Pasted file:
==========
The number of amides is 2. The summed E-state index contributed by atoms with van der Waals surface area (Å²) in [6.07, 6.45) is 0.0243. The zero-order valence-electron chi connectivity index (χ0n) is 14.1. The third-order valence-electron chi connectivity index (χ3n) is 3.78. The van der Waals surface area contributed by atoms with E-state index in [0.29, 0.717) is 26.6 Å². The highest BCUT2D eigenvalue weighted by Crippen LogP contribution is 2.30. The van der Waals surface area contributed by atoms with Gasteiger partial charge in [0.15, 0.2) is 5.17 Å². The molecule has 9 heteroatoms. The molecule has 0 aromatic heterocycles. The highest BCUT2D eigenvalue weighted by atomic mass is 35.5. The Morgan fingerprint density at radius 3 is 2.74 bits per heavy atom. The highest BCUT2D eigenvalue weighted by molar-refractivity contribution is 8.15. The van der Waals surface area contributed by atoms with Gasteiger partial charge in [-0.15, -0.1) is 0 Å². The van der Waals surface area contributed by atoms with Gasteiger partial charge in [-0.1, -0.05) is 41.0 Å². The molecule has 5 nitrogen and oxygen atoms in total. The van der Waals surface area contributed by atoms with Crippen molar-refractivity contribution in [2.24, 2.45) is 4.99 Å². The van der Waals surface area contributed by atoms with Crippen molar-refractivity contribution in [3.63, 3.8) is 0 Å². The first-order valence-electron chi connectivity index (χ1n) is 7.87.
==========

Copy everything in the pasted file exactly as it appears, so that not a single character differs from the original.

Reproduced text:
The number of amides is 2. The summed E-state index contributed by atoms with van der Waals surface area (Å²) in [6.07, 6.45) is 0.0243. The zero-order valence-electron chi connectivity index (χ0n) is 14.1. The third-order valence-electron chi connectivity index (χ3n) is 3.78. The van der Waals surface area contributed by atoms with E-state index in [0.29, 0.717) is 26.6 Å². The highest BCUT2D eigenvalue weighted by Crippen LogP contribution is 2.30. The van der Waals surface area contributed by atoms with Gasteiger partial charge in [0.15, 0.2) is 5.17 Å². The molecule has 9 heteroatoms. The molecule has 0 aromatic heterocycles. The highest BCUT2D eigenvalue weighted by atomic mass is 35.5. The Morgan fingerprint density at radius 3 is 2.74 bits per heavy atom. The highest BCUT2D eigenvalue weighted by molar-refractivity contribution is 8.15. The van der Waals surface area contributed by atoms with Gasteiger partial charge in [-0.15, -0.1) is 0 Å². The van der Waals surface area contributed by atoms with Gasteiger partial charge in [-0.1, -0.05) is 41.0 Å². The molecule has 5 nitrogen and oxygen atoms in total. The van der Waals surface area contributed by atoms with Crippen molar-refractivity contribution in [2.24, 2.45) is 4.99 Å². The van der Waals surface area contributed by atoms with Crippen molar-refractivity contribution in [3.63, 3.8) is 0 Å². The first-order valence-electron chi connectivity index (χ1n) is 7.87.